It is untenable to argue that if the hazardous waste is in the structure of the ship, the ship itself cannot be considered a hazardous waste, particularly if the hazardous material is a small concentration (by weight) of the total weight of the vessel. The Basel Convention supplies an intelligent definition in this regard, given that some highly toxic substances are disproportionately light in weight or concentration as compared to a ship’s total weight and mass, but are undiminished in their toxicity to humans and the environment, e.g. Asbestos, Tributyl tin, Dioxins etc.
Thus, it abundantly clear that port states have jurisdiction over foreign vessels under the Basel Convention to require that the consent be obtained from the state where the vessel will be disposed of , and other obligations under the Convention such as ascertaining that ship-as-hazardous-waste will be destined to environmentally sound management etc., and such jurisdiction is recognized in international law.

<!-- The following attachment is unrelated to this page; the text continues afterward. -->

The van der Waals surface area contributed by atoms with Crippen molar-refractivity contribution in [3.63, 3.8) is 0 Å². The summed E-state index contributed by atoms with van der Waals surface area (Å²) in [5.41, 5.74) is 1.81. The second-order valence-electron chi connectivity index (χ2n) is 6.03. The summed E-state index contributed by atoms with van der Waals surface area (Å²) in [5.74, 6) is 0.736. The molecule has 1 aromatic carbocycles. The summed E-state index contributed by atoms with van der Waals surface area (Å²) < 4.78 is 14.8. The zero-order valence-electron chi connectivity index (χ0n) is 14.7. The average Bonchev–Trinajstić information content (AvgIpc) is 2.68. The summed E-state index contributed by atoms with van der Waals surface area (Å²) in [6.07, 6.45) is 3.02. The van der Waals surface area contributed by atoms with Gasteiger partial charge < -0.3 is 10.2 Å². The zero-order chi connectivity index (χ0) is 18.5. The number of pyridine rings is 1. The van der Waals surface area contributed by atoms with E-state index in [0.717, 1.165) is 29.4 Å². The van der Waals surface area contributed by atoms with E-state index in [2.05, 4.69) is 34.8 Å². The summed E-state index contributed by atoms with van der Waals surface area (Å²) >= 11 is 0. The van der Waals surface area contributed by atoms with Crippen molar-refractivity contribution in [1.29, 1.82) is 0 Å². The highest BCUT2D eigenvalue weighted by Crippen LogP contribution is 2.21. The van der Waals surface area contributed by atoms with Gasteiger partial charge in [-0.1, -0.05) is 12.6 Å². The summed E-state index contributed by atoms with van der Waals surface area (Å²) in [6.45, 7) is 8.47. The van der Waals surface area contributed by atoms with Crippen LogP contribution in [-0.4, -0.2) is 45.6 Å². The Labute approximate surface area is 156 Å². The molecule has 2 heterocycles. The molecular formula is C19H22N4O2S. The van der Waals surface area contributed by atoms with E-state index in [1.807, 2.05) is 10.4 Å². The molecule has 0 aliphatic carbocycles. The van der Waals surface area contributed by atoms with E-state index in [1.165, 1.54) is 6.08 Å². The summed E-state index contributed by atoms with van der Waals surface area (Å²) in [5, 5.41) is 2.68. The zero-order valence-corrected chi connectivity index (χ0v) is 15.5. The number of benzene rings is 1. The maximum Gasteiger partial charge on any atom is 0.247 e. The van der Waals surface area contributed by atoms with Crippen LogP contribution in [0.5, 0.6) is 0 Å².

While Indian Coast Guard and Naval Intelligence have consistently raised security concerns from the entry of end-of-life ships for dismantling, the role of other agencies of the state and central government has compromised country's maritime and environmental security especially in a fragile coastal zone like Alang beach of Bhavnagar, Gujarat.
It is germane to recollect that Rajya Sabha was informed on 30th April, 2015 by Ahmed Patel , Member of Parliament that "The National Institute of Occupational Health would that 15 out of ninety four examined workers confirmed indicators of illness brought on by working with asbestos” on Alang beach, Bhavnagar. This study was done on the order of Supreme Court in the matter of end-of-life ships Blue Lady (ex-SS Norway, ex SS France) in which TWA was an applicant.